China Supports Malawi’s ‘Stop Wildlife Crime’ Campaign

Left to right (front): Mark Sprong, LWT; H.E. Zhang Qingyang, Chinese Ambassador; his wife Madam Nan Xinrong; Mr Ben Botolo, Principal Secretary Ministry of Natural Resources, Energy & Mining; H.E. Michael Nevin, British High Commissioner Left to right (back): Mr. Wang Jiaxin, Economic Counselor of the Embassy, Kate Moore, Programmes Director, LWT, Mr. Lai Xing, political counselor,Mr. Zhou Shanjian, chairperson of Lilongwe Chamber of Commerce of the Chinese Businesspersons, Mr. Jiang Qingxi, chairperson of Blantyre Chamber of Commerce and Brighton Kumchedwa, Director for the Department of National Parks & Wildlife.

By H.E. Zhang Qingyang, Chinese Ambassador to the Republic of Malawi

The Chinese government has regarded ecological civilization as an important pillar for national development. We have attached great importance to the protection of iconic species such as the elephant, which is at risk of extinction as a result of the illegal ivory trade.

This year, China imposed an import ban on ivory for one year from October.

During his visit to the United States this September, Chinese President Xi Jinping pledged that China will take significant and timely steps to put an end to domestic commercial trade of ivory.

These initiatives show the consistent position and explicit attitude of the Chinese government in the fight against illegal trade of wildlife products, as well as in the rescue of endangered species.

Here in Malawi, the Chinese Embassy has pledged its support for the Stop Wildlife Crime campaign. This is a small deed in comparison to the great acts of our government overseas, but it represents an important opportunity for us to have a local impact, to raise public awareness on the protection of wildlife, so that everyone will be committed to resisting illegal trade.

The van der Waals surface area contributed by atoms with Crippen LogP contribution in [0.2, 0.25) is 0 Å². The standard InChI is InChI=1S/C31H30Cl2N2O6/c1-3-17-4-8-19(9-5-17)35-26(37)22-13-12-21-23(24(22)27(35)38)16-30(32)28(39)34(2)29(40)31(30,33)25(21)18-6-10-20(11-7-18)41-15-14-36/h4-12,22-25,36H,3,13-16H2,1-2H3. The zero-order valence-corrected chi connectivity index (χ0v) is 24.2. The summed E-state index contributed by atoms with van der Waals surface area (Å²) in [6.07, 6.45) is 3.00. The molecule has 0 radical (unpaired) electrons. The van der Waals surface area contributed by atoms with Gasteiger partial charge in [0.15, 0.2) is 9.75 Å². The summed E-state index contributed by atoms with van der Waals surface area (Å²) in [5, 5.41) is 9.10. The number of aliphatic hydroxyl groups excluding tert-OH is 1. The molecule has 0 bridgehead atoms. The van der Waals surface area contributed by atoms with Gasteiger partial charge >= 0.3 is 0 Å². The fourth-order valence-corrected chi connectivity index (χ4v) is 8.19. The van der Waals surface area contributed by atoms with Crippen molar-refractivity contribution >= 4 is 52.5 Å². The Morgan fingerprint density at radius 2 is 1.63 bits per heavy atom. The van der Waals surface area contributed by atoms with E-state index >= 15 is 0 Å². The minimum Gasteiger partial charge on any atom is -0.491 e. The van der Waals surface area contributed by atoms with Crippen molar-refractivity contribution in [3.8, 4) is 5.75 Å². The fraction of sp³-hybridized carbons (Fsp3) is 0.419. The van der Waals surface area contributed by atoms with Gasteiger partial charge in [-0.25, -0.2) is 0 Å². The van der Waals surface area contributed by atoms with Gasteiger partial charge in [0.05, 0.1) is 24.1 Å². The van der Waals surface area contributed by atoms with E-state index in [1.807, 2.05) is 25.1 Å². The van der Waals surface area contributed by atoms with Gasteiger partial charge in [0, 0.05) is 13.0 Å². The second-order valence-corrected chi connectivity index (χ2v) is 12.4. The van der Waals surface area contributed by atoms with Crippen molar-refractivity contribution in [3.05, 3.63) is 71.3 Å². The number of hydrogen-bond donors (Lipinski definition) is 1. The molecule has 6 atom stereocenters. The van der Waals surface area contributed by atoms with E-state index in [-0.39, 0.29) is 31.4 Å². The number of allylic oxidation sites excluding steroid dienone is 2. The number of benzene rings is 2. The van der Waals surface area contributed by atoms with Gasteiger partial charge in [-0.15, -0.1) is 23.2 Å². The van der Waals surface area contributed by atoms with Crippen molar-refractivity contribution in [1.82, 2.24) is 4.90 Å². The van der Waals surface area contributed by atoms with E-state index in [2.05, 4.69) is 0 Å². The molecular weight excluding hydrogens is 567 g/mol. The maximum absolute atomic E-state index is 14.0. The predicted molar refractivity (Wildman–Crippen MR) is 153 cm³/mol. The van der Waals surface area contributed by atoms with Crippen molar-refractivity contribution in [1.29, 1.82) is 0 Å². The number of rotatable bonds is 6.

All our citizens living in or visiting Malawi must realize that Chinese and Malawian laws explicitly prohibit wildlife crime.

Chinese laws on wildlife protection stipulate that the import and export of wildlife or their products, which are subject to the international convention signed by China, require approval and permits from the government.

Malawian laws also make it very clear that it is illegal to possess, buy, or sell any wild animal or its parts without a license. Malawi’s President Peter Mutharika has pledged his commitment to combat illegal wildlife trade and protect the ecological environment.

The majority of Chinese citizens are law-abiding, and armed with this information, we hope that they will not be —> Read More